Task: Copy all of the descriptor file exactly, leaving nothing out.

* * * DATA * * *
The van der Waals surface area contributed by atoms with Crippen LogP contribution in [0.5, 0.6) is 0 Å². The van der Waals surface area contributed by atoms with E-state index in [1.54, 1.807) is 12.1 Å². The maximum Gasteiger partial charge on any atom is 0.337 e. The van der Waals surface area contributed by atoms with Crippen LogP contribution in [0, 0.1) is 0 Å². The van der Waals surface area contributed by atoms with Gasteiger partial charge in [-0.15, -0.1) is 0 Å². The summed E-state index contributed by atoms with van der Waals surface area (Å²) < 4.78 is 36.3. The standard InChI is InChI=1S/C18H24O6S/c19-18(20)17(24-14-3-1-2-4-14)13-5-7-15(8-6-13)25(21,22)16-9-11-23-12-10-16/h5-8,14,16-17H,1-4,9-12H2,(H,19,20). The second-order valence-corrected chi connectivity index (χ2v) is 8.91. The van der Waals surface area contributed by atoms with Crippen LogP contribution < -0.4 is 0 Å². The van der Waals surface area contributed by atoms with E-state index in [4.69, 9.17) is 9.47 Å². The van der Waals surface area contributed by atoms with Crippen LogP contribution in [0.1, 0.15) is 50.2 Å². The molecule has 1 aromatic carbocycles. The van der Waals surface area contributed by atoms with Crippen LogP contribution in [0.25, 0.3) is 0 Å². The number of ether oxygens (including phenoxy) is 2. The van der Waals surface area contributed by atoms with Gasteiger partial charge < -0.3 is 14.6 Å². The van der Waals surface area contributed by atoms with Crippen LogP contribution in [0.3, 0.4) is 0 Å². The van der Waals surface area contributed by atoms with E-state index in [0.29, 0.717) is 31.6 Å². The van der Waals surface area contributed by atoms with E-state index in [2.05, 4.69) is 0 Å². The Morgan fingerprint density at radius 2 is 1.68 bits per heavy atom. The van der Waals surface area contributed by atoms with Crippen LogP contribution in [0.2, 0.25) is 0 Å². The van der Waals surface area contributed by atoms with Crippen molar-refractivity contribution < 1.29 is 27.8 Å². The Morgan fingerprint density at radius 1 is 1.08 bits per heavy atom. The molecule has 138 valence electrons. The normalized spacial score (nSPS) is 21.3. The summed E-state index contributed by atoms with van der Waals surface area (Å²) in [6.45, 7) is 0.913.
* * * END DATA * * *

The van der Waals surface area contributed by atoms with Crippen LogP contribution in [0.5, 0.6) is 0 Å². The van der Waals surface area contributed by atoms with E-state index in [1.54, 1.807) is 12.1 Å². The maximum Gasteiger partial charge on any atom is 0.337 e. The van der Waals surface area contributed by atoms with Crippen LogP contribution in [0, 0.1) is 0 Å². The van der Waals surface area contributed by atoms with Gasteiger partial charge in [-0.15, -0.1) is 0 Å². The summed E-state index contributed by atoms with van der Waals surface area (Å²) < 4.78 is 36.3. The standard InChI is InChI=1S/C18H24O6S/c19-18(20)17(24-14-3-1-2-4-14)13-5-7-15(8-6-13)25(21,22)16-9-11-23-12-10-16/h5-8,14,16-17H,1-4,9-12H2,(H,19,20). The second-order valence-corrected chi connectivity index (χ2v) is 8.91. The van der Waals surface area contributed by atoms with Crippen LogP contribution < -0.4 is 0 Å². The van der Waals surface area contributed by atoms with E-state index in [4.69, 9.17) is 9.47 Å². The van der Waals surface area contributed by atoms with Crippen LogP contribution in [0.1, 0.15) is 50.2 Å². The molecule has 1 aromatic carbocycles. The van der Waals surface area contributed by atoms with Crippen LogP contribution in [0.25, 0.3) is 0 Å². The number of ether oxygens (including phenoxy) is 2. The van der Waals surface area contributed by atoms with Gasteiger partial charge < -0.3 is 14.6 Å². The van der Waals surface area contributed by atoms with Crippen LogP contribution in [0.3, 0.4) is 0 Å². The van der Waals surface area contributed by atoms with E-state index in [0.29, 0.717) is 31.6 Å². The van der Waals surface area contributed by atoms with E-state index in [2.05, 4.69) is 0 Å². The Morgan fingerprint density at radius 2 is 1.68 bits per heavy atom. The van der Waals surface area contributed by atoms with Crippen LogP contribution in [0.2, 0.25) is 0 Å². The van der Waals surface area contributed by atoms with Crippen molar-refractivity contribution < 1.29 is 27.8 Å². The Morgan fingerprint density at radius 1 is 1.08 bits per heavy atom. The molecule has 138 valence electrons. The normalized spacial score (nSPS) is 21.3. The summed E-state index contributed by atoms with van der Waals surface area (Å²) in [6.45, 7) is 0.913.